Actin cytoskeletal proteins are frequently calpain cleavage substrates under a wide variety of pathological conditions (Carafoli and Molinari, 1998 ; Goll et al., 2003 ), but it is unknown whether sarcomeric proteins, such as Tmod1 and Tmod4, are also calpain cleavage substrates. To directly test whether m-calpain can proteolyze Tmod1 and/or Tmod4 in situ, we prepared isolated skeletal myofibrils from WT TA and extensor digitorum longus (EDL) muscles and treated these myofibrils with 40 μg/ml m-calpain activated by millimolar Ca2+. Immunostaining of m-calpain–treated myofibrils revealed disappearance of both Tmod1 and Tmod4 from the pointed ends of phalloidin-stained thin filaments in virtually all myofibrils examined, whereas the striated staining patterns of F-actin and α-actinin were unaffected (Figure 1, A and B). Western blotting confirmed depletion of Tmod1 and Tmod4 from the m-calpain–treated myofibrils, with no change in total actin levels, and Coomassie blue staining revealed no gross changes in myofibrillar protein composition resulting from m-calpain treatment (Figure 1C). Note that Tmod depletion determined by immunofluorescence appeared more striking than Tmod depletion determined by Western blotting, which may be due to either the narrower detection range of immunofluorescence or the inability of immunofluorescence to detect any Tmod protein that may have been extracted or solubilized from the washed myofibrils. We also examined myofibrils treated with either Ca2+ or m-calpain alone, as well as m-calpain in the presence of Ca2+ and a specific inhibitor (calpeptin). As expected, these control treatments had no effect on the localizations or protein levels of Tmod1 and Tmod4 (Figure 1, A–C).
Next we tested whether Tmod1 and Tmod4 have differential sensitivities to m-calpain–induced proteolysis in situ by treating myofibrils with increasing concentrations of m-calpain and performing Western blots for Tmod1 and Tmod4. Quantitation of these Western blots showed that myofibrillar Tmod1 had ~10-fold greater sensitivity to m-calpain–induced proteolysis as compared with myofibrillar Tmod4 (Figure 1, D and E). This result contrasts with the similar sensitivities of purified recombinant Tmod1 and Tmod4 to m-calpain–induced proteolysis in vitro (Figure 2).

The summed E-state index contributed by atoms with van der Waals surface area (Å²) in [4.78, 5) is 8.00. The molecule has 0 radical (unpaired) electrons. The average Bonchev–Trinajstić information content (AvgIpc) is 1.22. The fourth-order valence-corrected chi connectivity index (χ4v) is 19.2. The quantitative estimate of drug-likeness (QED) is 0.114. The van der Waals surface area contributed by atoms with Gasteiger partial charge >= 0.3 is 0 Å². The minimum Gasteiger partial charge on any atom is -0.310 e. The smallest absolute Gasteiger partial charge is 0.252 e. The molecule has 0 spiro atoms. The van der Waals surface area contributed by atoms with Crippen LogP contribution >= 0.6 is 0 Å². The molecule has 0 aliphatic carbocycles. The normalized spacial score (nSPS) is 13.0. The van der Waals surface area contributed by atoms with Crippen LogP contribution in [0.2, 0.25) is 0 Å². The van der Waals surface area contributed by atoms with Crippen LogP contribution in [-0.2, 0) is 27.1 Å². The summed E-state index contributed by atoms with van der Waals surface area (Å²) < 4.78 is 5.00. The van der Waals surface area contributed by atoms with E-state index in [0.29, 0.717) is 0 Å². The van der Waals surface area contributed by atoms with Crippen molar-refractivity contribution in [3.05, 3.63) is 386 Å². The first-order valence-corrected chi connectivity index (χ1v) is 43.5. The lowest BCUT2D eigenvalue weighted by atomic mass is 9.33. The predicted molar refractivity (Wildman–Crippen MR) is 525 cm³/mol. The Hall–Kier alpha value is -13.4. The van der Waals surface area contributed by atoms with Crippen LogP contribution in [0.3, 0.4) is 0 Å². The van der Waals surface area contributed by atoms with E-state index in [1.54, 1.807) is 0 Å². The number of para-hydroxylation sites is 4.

The differential susceptibilities of Tmod1 and Tmod4 to m-calpain–induced proteolysis in situ may be due to different conformations of Tmod1 and Tmod4 at the thin filament pointed ends, leading to differential accessibility of proteolytic epitopes; this may be mediated by sarcomeric Tmods’ differential affinities for striated muscle tropomyosins (Gokhin et al., 2010 ). Alternatively, the apparent lesser susceptibility of Tmod4 to m-calpain–induced proteolysis may be due to a greater abundance of Tmod4 than Tmod1 in TA and EDL myofibrils. To distinguish between these possibilities, we performed quantitative Western blotting of isolated skeletal muscle myofibrils prepared from TA and EDL muscles and determined the molar ratio of sarcomeric Tmods (Supplemental Figure S1). In three separate experiments, the ratio of Tmod4 to Tmod1 varied from 8.6 to 9.6 (Table 1), indicating that Tmod4 is almost an order of magnitude more abundant than Tmod1 on the thin filament pointed ends. In these experiments, the molar ratio of actin to total sarcomeric Tmods varied from 187 to 208, corresponding to ~2 Tmods/pointed end (Table 1). This result is somewhat greater than the 1.2–1.6 Tmods/pointed end previously determined via quantitative immunoprecipitation of Tmods from isolated myofibrils using a rabbit polyclonal antibody prepared against Tmod1 (Fowler et al., 1993 ). This discrepancy is most likely due to the fact that the immunoprecipitations were performed before the identification of Tmod4 (Almenar-Queralt et al., 1999 ), and the Tmod1 antibody failed to completely immunoprecipitate Tmod4. We conclude that the apparent lesser susceptibility of Tmod4 to m-calpain–induced proteolysis in situ is due to the greater abundance of Tmod4 than Tmod1 in TA and EDL myofibrils. Moreover, these results collectively identify Tmod1 and Tmod4 as novel proteolytic substrates of m-calpain, implicating these Tmods as proteolytic targets of endogenous m-calpain in DMD-induced muscle degeneration.